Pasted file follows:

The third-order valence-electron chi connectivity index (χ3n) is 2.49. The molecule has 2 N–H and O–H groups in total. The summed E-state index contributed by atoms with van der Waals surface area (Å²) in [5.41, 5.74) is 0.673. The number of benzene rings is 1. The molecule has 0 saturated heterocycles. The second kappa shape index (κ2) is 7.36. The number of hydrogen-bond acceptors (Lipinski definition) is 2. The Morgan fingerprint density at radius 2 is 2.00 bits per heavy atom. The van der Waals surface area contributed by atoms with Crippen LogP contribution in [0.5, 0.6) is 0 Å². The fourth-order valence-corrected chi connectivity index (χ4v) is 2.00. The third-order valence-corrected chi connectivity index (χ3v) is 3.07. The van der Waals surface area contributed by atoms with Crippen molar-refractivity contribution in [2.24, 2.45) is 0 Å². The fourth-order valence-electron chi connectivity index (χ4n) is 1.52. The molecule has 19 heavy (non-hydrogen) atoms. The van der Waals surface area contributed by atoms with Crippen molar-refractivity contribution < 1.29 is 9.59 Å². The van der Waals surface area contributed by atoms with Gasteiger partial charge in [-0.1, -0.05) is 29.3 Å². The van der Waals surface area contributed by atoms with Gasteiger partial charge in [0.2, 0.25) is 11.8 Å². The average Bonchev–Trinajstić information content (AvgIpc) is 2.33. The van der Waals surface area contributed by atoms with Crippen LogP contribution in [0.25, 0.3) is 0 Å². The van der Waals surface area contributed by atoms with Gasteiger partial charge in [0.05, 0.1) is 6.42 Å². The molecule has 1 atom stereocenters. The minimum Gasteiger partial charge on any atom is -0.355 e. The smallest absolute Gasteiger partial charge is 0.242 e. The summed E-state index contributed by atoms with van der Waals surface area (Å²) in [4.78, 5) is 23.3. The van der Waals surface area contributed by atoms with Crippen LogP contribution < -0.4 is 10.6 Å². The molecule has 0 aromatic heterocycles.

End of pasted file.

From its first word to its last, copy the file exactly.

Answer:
The third-order valence-electron chi connectivity index (χ3n) is 2.49. The molecule has 2 N–H and O–H groups in total. The summed E-state index contributed by atoms with van der Waals surface area (Å²) in [5.41, 5.74) is 0.673. The number of benzene rings is 1. The molecule has 0 saturated heterocycles. The second kappa shape index (κ2) is 7.36. The number of hydrogen-bond acceptors (Lipinski definition) is 2. The Morgan fingerprint density at radius 2 is 2.00 bits per heavy atom. The van der Waals surface area contributed by atoms with Crippen LogP contribution in [0.5, 0.6) is 0 Å². The fourth-order valence-corrected chi connectivity index (χ4v) is 2.00. The third-order valence-corrected chi connectivity index (χ3v) is 3.07. The van der Waals surface area contributed by atoms with Crippen molar-refractivity contribution in [2.24, 2.45) is 0 Å². The fourth-order valence-electron chi connectivity index (χ4n) is 1.52. The molecule has 19 heavy (non-hydrogen) atoms. The van der Waals surface area contributed by atoms with Crippen molar-refractivity contribution < 1.29 is 9.59 Å². The van der Waals surface area contributed by atoms with Gasteiger partial charge in [-0.1, -0.05) is 29.3 Å². The van der Waals surface area contributed by atoms with Gasteiger partial charge in [0.2, 0.25) is 11.8 Å². The average Bonchev–Trinajstić information content (AvgIpc) is 2.33. The van der Waals surface area contributed by atoms with Crippen LogP contribution in [0.25, 0.3) is 0 Å². The van der Waals surface area contributed by atoms with Gasteiger partial charge in [0.05, 0.1) is 6.42 Å². The molecule has 1 atom stereocenters. The minimum Gasteiger partial charge on any atom is -0.355 e. The smallest absolute Gasteiger partial charge is 0.242 e. The summed E-state index contributed by atoms with van der Waals surface area (Å²) in [4.78, 5) is 23.3. The van der Waals surface area contributed by atoms with Crippen LogP contribution < -0.4 is 10.6 Å². The molecule has 0 aromatic heterocycles.